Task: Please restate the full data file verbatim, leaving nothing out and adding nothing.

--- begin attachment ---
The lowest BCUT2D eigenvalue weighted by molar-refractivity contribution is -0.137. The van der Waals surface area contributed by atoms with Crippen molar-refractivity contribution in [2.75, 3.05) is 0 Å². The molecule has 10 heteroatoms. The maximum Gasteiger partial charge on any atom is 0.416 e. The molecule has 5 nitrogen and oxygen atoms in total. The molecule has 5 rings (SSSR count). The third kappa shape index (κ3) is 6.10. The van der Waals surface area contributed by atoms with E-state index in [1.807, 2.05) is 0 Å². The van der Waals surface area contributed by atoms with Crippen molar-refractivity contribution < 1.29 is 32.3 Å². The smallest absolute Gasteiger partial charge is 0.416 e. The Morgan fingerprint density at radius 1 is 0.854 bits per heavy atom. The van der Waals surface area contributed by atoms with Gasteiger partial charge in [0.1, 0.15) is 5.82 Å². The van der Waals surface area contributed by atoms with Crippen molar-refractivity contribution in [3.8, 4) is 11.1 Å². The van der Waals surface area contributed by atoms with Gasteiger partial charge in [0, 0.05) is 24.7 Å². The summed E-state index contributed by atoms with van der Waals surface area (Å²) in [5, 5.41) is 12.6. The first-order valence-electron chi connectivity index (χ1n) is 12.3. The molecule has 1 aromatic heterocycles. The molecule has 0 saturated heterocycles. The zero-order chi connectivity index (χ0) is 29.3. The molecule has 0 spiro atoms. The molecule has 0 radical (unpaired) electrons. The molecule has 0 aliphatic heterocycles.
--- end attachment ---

The lowest BCUT2D eigenvalue weighted by molar-refractivity contribution is -0.137. The van der Waals surface area contributed by atoms with Crippen molar-refractivity contribution in [2.75, 3.05) is 0 Å². The molecule has 10 heteroatoms. The maximum Gasteiger partial charge on any atom is 0.416 e. The molecule has 5 nitrogen and oxygen atoms in total. The molecule has 5 rings (SSSR count). The third kappa shape index (κ3) is 6.10. The van der Waals surface area contributed by atoms with E-state index in [1.807, 2.05) is 0 Å². The van der Waals surface area contributed by atoms with Crippen molar-refractivity contribution < 1.29 is 32.3 Å². The smallest absolute Gasteiger partial charge is 0.416 e. The Morgan fingerprint density at radius 1 is 0.854 bits per heavy atom. The van der Waals surface area contributed by atoms with Gasteiger partial charge in [0.1, 0.15) is 5.82 Å². The van der Waals surface area contributed by atoms with Crippen molar-refractivity contribution in [3.8, 4) is 11.1 Å². The van der Waals surface area contributed by atoms with Gasteiger partial charge in [0, 0.05) is 24.7 Å². The summed E-state index contributed by atoms with van der Waals surface area (Å²) in [5, 5.41) is 12.6. The first-order valence-electron chi connectivity index (χ1n) is 12.3. The molecule has 1 aromatic heterocycles. The molecule has 0 saturated heterocycles. The zero-order chi connectivity index (χ0) is 29.3. The molecule has 0 spiro atoms. The molecule has 0 radical (unpaired) electrons. The molecule has 0 aliphatic heterocycles.